The Miami-Dade Public Library hosted a series of innovative, technology-based programs for center city youth that focus on Science, Technology, Engineering, Art, and Mathematics (a/k/a STEAM).
A Mechanical Engineering class at the North Central Branch was attended by over twenty students. The class is the brainchild of Carol and Brianna Frachtman and is one of many offered by their school Engineering For Kids Broward. It focused on the creation of two hands-on projects that introduced a variety of engineering concepts and skill sets to a highly enthusiastic group of youth.
“We like to build on children’s natural curiosities and unlimited imaginations by offering inquiry-based, collaborative lessons that spark enthusiasm. It’s about discovery and play and having fun while learning,” said Carol.
The first lesson centered on the creation of a Candy Catapult. Carol explained how these simple machines were used to hoist weapons above the high ramparts of medieval villages. The youth were given all the supplies needed to create their own catapult, the foundation of which is a box of DOTS gumdrops. When several students asked if they might consume some candy, Carol quickly explained how that would compromise the volume and weight of their catapult’s foundation—the box of candy—and they might not be able to get enough tension to hurl their projectiles where they wanted.
To foster team building, the students broke into small groups and assembled their catapults. Once the catapults were completed, the concepts of accuracy and precision were discussed.
Accuracy measures how close you get your projectile to the desired target, while precision introduces the concept of aim. Aim in turn requires the youth to factor in things like the volume/weight of their projectiles (marshmallows were used) and how much tension they need to apply to get the projectile to travel all the way to their desired target as accurately as possible.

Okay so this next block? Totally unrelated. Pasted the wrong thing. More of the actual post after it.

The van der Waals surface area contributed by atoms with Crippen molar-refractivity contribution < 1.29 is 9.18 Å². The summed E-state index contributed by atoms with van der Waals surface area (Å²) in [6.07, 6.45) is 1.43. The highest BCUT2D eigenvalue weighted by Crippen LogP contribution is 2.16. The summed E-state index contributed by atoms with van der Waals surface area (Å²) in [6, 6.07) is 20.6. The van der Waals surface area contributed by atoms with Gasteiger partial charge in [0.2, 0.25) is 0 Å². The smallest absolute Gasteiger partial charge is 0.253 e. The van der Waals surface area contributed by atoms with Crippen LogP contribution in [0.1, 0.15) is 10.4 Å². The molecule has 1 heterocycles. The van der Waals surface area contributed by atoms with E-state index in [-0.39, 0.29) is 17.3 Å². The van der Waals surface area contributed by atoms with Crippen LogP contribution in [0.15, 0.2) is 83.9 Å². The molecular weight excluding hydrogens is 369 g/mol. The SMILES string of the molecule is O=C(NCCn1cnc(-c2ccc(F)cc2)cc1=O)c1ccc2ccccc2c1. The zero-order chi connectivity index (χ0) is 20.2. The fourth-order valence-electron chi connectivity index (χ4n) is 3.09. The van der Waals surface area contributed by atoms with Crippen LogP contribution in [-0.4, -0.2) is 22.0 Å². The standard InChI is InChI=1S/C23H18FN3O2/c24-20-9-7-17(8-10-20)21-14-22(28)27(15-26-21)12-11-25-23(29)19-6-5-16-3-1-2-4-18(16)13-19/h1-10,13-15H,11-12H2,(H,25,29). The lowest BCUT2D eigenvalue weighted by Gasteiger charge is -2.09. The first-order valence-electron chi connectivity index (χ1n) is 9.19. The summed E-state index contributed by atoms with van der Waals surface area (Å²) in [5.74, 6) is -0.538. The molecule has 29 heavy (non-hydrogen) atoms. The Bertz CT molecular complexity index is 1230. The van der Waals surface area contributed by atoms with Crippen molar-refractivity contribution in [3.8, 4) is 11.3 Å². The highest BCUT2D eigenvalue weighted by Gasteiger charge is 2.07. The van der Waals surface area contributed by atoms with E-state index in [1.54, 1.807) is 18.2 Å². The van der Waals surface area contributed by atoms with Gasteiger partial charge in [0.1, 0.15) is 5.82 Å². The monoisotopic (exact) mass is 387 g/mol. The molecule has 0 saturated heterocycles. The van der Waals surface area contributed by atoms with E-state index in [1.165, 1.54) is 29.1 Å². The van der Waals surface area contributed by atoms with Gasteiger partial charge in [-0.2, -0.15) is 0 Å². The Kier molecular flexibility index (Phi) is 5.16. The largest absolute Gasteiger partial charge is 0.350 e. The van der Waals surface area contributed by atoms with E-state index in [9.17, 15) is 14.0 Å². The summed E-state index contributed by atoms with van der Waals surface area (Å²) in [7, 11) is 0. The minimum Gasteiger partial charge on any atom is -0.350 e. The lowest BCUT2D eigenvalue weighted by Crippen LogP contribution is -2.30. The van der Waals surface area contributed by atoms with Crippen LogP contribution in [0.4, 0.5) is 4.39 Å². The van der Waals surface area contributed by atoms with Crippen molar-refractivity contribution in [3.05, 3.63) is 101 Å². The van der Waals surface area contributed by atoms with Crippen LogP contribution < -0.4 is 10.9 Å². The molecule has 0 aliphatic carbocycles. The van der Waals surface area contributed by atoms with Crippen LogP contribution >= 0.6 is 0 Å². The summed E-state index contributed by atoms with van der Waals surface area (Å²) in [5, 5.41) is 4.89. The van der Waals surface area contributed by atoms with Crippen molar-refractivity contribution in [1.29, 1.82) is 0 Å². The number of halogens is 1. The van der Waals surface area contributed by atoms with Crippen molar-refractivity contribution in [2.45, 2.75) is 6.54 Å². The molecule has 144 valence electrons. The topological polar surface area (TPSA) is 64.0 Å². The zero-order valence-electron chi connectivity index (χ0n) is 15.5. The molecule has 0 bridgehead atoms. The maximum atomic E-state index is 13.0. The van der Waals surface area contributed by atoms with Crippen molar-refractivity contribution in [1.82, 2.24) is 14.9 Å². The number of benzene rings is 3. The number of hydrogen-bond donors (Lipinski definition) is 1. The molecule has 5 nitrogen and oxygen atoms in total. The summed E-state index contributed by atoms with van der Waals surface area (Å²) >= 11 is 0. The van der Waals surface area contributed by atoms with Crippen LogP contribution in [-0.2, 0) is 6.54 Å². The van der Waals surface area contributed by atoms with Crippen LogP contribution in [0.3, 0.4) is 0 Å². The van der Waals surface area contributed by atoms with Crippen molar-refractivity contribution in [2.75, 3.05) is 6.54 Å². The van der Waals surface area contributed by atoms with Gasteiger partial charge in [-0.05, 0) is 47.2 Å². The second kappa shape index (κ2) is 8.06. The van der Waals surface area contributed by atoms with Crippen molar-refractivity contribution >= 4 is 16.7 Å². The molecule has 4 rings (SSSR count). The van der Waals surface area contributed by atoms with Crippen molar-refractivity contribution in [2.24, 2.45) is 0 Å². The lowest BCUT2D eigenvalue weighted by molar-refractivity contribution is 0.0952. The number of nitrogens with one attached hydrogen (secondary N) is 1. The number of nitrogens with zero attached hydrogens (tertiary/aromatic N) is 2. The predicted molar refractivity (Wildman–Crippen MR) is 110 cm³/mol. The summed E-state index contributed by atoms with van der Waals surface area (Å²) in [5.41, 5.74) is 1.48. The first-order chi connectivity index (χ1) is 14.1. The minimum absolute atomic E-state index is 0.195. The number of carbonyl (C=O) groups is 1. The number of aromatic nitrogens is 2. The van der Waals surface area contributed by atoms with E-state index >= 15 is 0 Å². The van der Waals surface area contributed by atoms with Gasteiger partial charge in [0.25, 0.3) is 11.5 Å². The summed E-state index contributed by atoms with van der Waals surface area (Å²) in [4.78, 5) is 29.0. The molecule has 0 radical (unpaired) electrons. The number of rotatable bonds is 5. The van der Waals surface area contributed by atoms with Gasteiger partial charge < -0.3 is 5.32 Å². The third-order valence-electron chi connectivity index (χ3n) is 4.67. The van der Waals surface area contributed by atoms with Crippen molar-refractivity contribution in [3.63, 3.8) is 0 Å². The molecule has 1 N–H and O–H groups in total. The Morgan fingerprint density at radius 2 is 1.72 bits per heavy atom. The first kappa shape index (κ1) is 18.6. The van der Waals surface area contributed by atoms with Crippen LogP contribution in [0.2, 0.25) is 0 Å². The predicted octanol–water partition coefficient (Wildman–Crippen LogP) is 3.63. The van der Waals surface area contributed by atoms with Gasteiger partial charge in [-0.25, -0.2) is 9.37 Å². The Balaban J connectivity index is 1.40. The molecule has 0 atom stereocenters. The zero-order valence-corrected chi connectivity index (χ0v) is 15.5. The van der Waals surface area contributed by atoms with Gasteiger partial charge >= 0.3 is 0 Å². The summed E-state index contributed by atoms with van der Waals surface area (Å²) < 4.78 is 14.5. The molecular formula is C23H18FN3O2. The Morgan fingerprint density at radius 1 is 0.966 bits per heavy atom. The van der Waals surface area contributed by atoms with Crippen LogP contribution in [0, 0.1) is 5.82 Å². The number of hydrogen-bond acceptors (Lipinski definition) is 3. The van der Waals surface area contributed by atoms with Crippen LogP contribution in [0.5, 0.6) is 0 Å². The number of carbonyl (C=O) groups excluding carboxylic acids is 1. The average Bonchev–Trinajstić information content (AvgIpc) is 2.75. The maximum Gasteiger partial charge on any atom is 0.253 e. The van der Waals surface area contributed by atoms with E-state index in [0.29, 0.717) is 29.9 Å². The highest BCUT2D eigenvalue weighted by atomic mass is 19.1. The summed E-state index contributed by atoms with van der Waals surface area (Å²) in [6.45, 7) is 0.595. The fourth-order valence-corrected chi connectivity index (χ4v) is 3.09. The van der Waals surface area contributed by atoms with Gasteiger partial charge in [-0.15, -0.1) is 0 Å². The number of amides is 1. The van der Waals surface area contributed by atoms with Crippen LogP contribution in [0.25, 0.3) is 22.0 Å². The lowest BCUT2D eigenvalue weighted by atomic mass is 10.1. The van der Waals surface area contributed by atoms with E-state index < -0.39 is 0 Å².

After testing her aim through trial and error, student Lisa was able to knock down five Styrofoam coffee cups in a row with her projectile; she was very excited about this accomplishment. Another student, Yorel, was aiming at a conventional plastic target and was quick to exclaim “I got a bullseye!”
Building self-satisfaction and esteem are clear byproducts of this pedagogical approach.
The second lesson of the four-hour program, Coasters 101, addressed gravity, inertia, momentum, and acceleration as students assembled miniature plastic roller coasters. The youth again broke into small groups to work as teams. The only requirement was that each coaster have one hill and one loop-the-loop. The hill and loop-the-loop could be anywhere, but a marble needed to be able to travel down the plastic tracks from the top of the coaster to the finish line.
Planning, designing, creating, and testing were displayed throughout both lessons. During the testing phase of the coasters, one of the teams realized that their hill wasn’t steep enough to give their marble the momentum to get from the top of the coaster through two loop-the-loops and over a hill to the finish line. Testing is an important facet of the lesson, so the group adjusted one of the loop-the-loops and also raised the hill. The result was the marble racing through the coaster to the finish line with speed to spare, much to the satisfaction of the group who cheered their accomplishment.
A Children’s staff member, observing the youth’s enthusiasm, commented “how rare it is to see [youth] this enthused about a program three hours into it, let alone a four-hour program on mechanical engineering.”
Funding for this series of programs comes through the generosity of the Knight Foundation and the Friends of the Miami-Dade Public Library.
Brian Colleary is a Branch Manager for the Miami-Dade Public Library System.